PCOS'ers at risk for Liver Disease - 3 Fat Chicks on a Diet Weight Loss Community

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Old 02-16-2005, 09:21 PM   #1  
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Default PCOS'ers at risk for Liver Disease

Newswise — According to new research by a group of Southern California researchers, women with polycystic ovary syndrome (PCOS) are at increased risk for developing nonalcoholic fatty liver disease (NAFLD). PCOS is a hormone imbalance manifested by insulin resistance that interferes with normal ovulation and fertility. The team’s results will be published in the February issue of Fertility and Sterility and is the first paper to show the association between PCOS and NAFLD.

The team was lead by University of California, San Diego (UCSD) physician, Jeffrey Schwimmer M.D. who said the research findings are important because many ob/gyn physicians are not aware that NAFLD can be a problem for these patients. As a result they do not screen for the disease and may treat PCOS patients with medications that can potentially cause toxicity to the liver if they have NAFLD.

The team found elevated blood levels of an enzyme known as alanine aminotransferase (ALT) in 30% of the PCOS patients studied. Liver specialists’ working diagnosis for patients with insulin resistance and elevated ALT when a panel of blood tests are negative for other causes of liver disease, is “suspected NAFLD”. The researchers noted that NAFLD represents a spectrum of liver diseases that can be mild in many patients but is also recognized as an important cause of cirrhosis, liver transplantation, and liver cancer.

They recommended that patients with PCOS be evaluated for liver disease and those with elevated ALT avoid alcohol and acetaminophen. Schwimmer added that liver disease is often silent and often isn’t discovered until it reaches advanced levels.

Schwimmer and his colleagues, Walter Schwimmer, M.D., of Kaiser Permanente Medical Center-Bellflower, California, Omid Khorran M.D. of Harbor-UCLA Medical Center, and Vicki Chiu, M.S. in the Southern California Permanente Medical Group comprised the team. Jeffrey Schwimmer established the Fatty Liver Clinic at Children’s Hospital – San Diego, the first of its kind for children and adolescents in the United States.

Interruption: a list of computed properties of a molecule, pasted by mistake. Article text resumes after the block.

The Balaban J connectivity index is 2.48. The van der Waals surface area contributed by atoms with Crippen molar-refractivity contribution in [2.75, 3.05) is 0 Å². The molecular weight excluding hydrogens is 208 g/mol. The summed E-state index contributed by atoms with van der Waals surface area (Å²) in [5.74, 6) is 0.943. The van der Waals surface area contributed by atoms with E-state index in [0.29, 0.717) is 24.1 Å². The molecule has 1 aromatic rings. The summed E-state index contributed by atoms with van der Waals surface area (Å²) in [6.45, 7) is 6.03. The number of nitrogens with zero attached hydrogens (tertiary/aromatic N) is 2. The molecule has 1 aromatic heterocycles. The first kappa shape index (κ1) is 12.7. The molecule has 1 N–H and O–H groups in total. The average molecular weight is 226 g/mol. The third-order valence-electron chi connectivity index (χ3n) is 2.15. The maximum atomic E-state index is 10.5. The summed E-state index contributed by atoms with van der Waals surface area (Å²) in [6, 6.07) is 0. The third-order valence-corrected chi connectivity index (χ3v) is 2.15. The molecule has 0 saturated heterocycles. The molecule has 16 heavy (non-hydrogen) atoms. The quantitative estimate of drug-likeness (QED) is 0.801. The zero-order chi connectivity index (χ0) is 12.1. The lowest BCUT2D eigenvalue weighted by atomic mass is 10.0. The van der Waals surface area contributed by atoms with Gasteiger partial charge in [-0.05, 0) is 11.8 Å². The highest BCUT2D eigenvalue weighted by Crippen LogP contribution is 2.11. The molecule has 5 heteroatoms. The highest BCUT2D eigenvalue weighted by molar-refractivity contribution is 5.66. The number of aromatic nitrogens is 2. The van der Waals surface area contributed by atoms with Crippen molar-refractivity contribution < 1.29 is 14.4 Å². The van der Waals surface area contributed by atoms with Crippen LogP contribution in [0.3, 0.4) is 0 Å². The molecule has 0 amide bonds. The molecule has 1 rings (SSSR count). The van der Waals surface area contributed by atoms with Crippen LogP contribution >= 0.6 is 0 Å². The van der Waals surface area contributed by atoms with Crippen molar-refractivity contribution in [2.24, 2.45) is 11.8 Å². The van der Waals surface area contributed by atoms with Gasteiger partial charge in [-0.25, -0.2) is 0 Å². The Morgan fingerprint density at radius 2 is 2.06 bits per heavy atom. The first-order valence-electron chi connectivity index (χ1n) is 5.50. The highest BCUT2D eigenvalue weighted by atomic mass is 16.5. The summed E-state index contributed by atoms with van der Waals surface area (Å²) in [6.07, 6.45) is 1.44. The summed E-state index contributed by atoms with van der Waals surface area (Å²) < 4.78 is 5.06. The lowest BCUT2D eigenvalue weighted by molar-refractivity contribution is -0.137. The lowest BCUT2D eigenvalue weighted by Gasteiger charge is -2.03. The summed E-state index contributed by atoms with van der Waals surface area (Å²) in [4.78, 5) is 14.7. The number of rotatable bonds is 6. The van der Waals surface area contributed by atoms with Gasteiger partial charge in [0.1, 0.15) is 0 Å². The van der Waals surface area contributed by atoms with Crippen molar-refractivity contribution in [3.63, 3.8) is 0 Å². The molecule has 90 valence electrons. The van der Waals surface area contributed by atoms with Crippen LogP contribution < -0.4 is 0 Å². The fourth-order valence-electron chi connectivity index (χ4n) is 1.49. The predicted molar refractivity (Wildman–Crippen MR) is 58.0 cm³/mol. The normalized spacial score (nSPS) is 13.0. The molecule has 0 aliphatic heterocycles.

Jeffrey Schwimmer said the impetus for the study began with two observations: liver specialists have seen a large increase of fatty liver disease, which has been linked to insulin resistance; PCOS has also been linked to insulin resistance. The study noted that PCOS is the most common form of non-ovulating infertility and females are at a higher risk than men for the extreme manifestations of fatty liver disease such as cirrhosis and liver carcinoma.

“We had to ask, was there an increased risk of having fatty liver in this PCOS population?” Jeffrey Schwimmer asked. “The answer was yes. It was partially linked to body mass index but also to hirsutism (excessive body hair). That was very unexpected, we found hirsutism was an important indicator of fatty liver disease.”

“We hypothesized that women with PCOS would demonstrate a high incidence of NAFLD because of the link to insulin resistance,” said Walter Schwimmer. “Of the 73 women with infertility diagnosed with PCOS, 70 subjects had available ALT data. All subjects underwent a detailed medical history, physical examination and fertility related laboratory testing. The data in the study in fact demonstrate that elevated ALT is more common in women with PCOS than in the general population of women of a similar age, race, and body weight; thirty percent of the 70 patients had elevated ALT. We determined that insulin resistance explains the high rate of elevated ALT in women with PCOS and that these women with PCOS are at risk for NAFLD.”

Walter Schwimmer, Omid and Khorran and colleagues saw the study patients in the infertility service at Kaiser Permanente Medical Center in Bellflower, between May 2001 and October 2002. The researchers reviewed the medical records of 73 women with PCOS. Chiu compiled the statistics. Schwimmer and Schwimmer analyzed and interpreted the data.

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Old 05-13-2008, 10:40 PM   #2